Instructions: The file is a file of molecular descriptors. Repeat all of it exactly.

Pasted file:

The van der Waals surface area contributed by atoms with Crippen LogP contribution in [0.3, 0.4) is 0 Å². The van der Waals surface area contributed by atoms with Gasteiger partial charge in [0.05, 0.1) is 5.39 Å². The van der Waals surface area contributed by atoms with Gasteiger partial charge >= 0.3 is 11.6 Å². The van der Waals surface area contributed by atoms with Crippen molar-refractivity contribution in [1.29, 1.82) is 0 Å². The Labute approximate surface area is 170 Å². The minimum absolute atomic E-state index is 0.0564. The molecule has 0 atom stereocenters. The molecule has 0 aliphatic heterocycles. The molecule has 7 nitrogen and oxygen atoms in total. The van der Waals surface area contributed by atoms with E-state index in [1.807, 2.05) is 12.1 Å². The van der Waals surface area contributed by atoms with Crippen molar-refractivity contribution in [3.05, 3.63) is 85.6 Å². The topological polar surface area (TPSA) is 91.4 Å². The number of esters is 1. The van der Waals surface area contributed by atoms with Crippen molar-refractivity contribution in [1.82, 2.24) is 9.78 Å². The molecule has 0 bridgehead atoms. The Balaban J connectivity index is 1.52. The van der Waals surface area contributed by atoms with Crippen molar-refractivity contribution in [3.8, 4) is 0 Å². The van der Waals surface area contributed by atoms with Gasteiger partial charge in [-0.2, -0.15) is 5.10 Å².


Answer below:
The van der Waals surface area contributed by atoms with Crippen LogP contribution in [0.3, 0.4) is 0 Å². The van der Waals surface area contributed by atoms with Gasteiger partial charge in [0.05, 0.1) is 5.39 Å². The van der Waals surface area contributed by atoms with Gasteiger partial charge >= 0.3 is 11.6 Å². The van der Waals surface area contributed by atoms with Crippen molar-refractivity contribution in [1.29, 1.82) is 0 Å². The Labute approximate surface area is 170 Å². The minimum absolute atomic E-state index is 0.0564. The molecule has 0 atom stereocenters. The molecule has 0 aliphatic heterocycles. The molecule has 7 nitrogen and oxygen atoms in total. The van der Waals surface area contributed by atoms with E-state index in [1.807, 2.05) is 12.1 Å². The van der Waals surface area contributed by atoms with Crippen molar-refractivity contribution in [3.05, 3.63) is 85.6 Å². The topological polar surface area (TPSA) is 91.4 Å². The number of esters is 1. The van der Waals surface area contributed by atoms with Crippen molar-refractivity contribution in [1.82, 2.24) is 9.78 Å². The molecule has 0 bridgehead atoms. The Balaban J connectivity index is 1.52. The van der Waals surface area contributed by atoms with Crippen molar-refractivity contribution in [3.8, 4) is 0 Å². The van der Waals surface area contributed by atoms with Gasteiger partial charge in [-0.2, -0.15) is 5.10 Å².